6) Agree on communication channels
Maintaining agreed communication channels will help to avoid misunderstandings and complications further down the line.
A communication plan is an important asset when multiple teams collaborate, allowing the preferred formats and frequency of project updates to be defined alongside who should be involved. This plan will also encourage all team members to communicate with one another with ease while ensuring team availability.
We have found tools such as Trello, JIRA and Slack are effective at supporting communications and providing visibility of project progress.
7) Plan well, but don’t overcomplicate
There’s no doubt that planning is key. But there is such a thing as over-planning which can cause complications, delays and overruns – and this will see you go over budget.
Make planning a priority but try not to overcomplicate the process. Only involve the people that need to be involved at each stage, follow those defined ways of working and preferred communication channels to make the process more seamless. If things do veer off course, it could be worth setting up sprint planning meetings to define priority tasks and the order things should happen.
8) Consider upskilling needs
It’s important to understand what your internal team’s technical abilities and overall skill set are to define what can be delivered in-house. By relying on your internal team to undertake a project that stretches beyond what they can deliver, you run the risk of demotivating them and creating costly website issues.
Working with an agency that has exposure to multiple projects and technologies, your internal team can learn from them and take part in areas they may not usually have the chance to. Peer programming - or pair programming - is something we have implemented before to support the upskilling of internal staff.
This is also an opportunity to understand where skill gaps lie, helping your team upskill their technical capabilities. These newfound skills can then be transferred, benefitting your business in the long run.
9) Be proactive with code reviews and sign-offs
Reviewing, feeding back and signing off on code reviews and amends is an important part of ensuring effective collaboration. Being proactive and efficient in reviewing, working on, and closing tickets ensures other team members have what they need to continue work and avoid delays.
When tickets are added, it’s important to be realistic and fair about their priority to ensure everyone can remain focused on high-priority items first and foremost. Code changes can be complex undertakings so ensure team members are on the same page when it comes to these processes. The system used to manage this process is also important for clients to be fully trained on.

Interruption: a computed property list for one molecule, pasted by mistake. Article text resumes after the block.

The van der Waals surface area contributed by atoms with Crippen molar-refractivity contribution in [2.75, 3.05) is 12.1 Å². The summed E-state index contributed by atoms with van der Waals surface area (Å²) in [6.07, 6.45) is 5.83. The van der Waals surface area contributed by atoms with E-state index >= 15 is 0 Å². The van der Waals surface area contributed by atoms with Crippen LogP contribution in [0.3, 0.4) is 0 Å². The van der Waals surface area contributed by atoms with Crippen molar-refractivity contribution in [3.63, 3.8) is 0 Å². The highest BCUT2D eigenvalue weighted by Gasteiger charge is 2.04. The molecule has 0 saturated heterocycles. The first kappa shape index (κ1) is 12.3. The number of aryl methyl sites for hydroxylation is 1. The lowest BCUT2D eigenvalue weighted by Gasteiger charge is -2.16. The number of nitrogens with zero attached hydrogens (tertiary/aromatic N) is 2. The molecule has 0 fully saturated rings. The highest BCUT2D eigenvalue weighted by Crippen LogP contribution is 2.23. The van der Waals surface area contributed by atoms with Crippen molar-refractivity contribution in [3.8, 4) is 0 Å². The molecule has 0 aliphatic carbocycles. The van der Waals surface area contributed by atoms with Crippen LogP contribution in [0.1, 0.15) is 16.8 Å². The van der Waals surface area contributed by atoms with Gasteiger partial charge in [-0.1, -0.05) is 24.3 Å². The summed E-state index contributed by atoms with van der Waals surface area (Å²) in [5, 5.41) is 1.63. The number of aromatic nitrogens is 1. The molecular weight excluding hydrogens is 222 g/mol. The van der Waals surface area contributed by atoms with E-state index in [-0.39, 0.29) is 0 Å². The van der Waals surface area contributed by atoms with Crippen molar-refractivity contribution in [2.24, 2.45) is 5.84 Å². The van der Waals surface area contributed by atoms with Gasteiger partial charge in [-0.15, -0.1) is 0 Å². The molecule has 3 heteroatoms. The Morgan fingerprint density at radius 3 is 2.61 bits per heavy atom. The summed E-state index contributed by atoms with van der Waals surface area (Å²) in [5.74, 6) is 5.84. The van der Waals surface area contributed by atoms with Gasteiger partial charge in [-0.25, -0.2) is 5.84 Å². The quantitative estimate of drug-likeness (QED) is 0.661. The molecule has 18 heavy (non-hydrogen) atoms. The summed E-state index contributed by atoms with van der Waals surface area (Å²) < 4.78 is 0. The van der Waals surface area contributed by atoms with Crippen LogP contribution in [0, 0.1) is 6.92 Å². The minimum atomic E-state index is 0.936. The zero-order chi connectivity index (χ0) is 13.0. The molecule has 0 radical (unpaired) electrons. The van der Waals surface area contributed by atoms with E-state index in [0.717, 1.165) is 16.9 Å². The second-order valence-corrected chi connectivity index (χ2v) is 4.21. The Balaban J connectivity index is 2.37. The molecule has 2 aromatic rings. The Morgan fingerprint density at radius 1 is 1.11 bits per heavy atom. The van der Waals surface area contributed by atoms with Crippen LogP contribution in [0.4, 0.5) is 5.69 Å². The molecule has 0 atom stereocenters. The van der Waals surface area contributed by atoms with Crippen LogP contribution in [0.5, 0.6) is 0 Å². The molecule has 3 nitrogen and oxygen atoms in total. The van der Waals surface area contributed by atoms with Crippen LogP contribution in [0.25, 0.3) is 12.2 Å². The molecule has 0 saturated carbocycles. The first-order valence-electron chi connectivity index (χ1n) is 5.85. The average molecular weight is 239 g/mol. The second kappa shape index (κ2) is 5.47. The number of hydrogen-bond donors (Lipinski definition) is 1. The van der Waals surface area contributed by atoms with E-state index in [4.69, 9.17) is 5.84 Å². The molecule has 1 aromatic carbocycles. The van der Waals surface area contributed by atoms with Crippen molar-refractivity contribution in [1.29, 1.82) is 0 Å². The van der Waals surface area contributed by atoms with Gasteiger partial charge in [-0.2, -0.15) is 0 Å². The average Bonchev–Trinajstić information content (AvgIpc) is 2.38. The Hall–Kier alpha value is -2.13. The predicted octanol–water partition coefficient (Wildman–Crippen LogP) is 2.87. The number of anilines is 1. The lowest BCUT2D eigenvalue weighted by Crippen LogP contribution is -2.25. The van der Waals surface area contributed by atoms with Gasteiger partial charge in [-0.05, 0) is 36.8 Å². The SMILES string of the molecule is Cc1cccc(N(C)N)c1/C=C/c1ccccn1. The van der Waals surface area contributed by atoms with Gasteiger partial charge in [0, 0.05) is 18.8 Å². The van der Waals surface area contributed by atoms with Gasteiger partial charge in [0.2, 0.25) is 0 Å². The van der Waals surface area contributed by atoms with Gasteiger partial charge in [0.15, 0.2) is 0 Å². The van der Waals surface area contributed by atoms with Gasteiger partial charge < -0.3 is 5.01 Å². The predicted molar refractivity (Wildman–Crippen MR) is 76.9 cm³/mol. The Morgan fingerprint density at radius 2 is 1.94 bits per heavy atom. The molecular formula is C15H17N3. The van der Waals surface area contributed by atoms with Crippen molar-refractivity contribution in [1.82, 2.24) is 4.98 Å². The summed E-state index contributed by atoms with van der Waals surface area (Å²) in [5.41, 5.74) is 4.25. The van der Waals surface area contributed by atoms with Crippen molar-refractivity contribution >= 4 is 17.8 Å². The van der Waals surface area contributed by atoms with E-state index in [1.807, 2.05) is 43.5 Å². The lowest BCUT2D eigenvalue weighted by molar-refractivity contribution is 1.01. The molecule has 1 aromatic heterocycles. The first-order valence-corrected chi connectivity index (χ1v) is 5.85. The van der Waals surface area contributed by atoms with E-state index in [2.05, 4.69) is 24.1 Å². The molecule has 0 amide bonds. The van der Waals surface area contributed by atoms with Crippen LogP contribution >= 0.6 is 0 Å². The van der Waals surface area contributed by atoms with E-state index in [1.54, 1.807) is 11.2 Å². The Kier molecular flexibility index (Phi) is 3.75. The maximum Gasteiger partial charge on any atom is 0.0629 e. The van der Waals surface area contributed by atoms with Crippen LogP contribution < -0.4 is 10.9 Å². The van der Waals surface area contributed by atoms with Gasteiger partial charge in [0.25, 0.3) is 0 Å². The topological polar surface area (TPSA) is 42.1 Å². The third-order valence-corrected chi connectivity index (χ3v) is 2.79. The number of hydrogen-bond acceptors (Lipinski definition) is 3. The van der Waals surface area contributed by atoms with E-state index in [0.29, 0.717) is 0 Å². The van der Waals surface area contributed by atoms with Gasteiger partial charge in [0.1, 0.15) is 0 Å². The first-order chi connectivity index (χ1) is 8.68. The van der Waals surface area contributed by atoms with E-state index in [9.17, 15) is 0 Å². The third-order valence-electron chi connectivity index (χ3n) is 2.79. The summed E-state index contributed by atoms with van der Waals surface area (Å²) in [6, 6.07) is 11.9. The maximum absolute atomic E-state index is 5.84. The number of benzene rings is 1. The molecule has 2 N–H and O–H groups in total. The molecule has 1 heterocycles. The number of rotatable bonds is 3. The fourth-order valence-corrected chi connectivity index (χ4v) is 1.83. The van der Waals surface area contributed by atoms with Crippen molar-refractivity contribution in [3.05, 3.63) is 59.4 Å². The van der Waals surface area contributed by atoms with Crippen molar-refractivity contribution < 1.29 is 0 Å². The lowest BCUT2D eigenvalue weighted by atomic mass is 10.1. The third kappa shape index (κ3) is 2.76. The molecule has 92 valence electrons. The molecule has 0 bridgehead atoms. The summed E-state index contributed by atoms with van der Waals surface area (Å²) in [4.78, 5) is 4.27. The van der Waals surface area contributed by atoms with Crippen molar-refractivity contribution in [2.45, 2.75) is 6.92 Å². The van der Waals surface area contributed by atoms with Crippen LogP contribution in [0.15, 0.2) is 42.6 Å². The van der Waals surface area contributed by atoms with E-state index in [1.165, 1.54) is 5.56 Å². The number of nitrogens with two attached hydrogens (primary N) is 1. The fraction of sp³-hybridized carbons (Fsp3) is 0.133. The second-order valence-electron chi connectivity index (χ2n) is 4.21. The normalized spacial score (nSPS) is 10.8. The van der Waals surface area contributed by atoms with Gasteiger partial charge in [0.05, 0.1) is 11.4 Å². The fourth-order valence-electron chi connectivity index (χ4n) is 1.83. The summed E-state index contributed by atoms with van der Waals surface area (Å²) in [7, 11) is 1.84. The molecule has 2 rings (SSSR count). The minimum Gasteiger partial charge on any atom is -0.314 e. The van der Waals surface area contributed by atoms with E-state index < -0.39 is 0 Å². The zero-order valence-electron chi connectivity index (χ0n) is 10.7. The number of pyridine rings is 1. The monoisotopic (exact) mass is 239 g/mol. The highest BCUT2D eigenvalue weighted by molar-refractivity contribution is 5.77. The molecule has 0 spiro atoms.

10) Consider the use of support days
Depending on how the project has been split out, support days can be a great help at keeping things on track. For example, if the agency team is working on the UI part of the build and the in-house team focuses on the back end, the internal team can log tickets that the agency team can pick up on their allocated days.
In this case, it’s important to be aware that support will still be required after the front-end phase has been completed as changes will be needed when the backend is built. This gives your agency the chance to support you through the development stage and then swap to support days for when the internal team takes over.
Taking this approach can be beneficial to how the project is managed and can save you spending unnecessary budget by only using the support you need when you need it.
11) Regular developer design reviews
Although developers and designers usually sit within different teams, involving developers in the review of designs will highlight any potential can’t do’s. Particularly when your in-house team are fulfilling the back end of the build, by having a developer review the designs, they can verify that the designs provided will work within the system.
If something is found to not be possible, discovering this sooner in the project will save time and resource further down the line. It also enables designs to be amended in a way that can be delivered effectively while maintaining the integrity of the objectives.
Driving collaborative projects
Creating a streamlined and well-defined working relationship between your internal and external development teams is key to ongoing success. Transparency, effective processes and clear communications will not only improve the skillset of your internal team but also help you in achieving your objectives in the most efficient way possible.
We have experience working alongside in-house teams and these tips are based on what we’ve found to successfully drive our most collaborative projects such as Marshalls and Lloyds Motor Group. Consider how the support of an agency can help your internal team deliver your objectives and speak to us to find out more.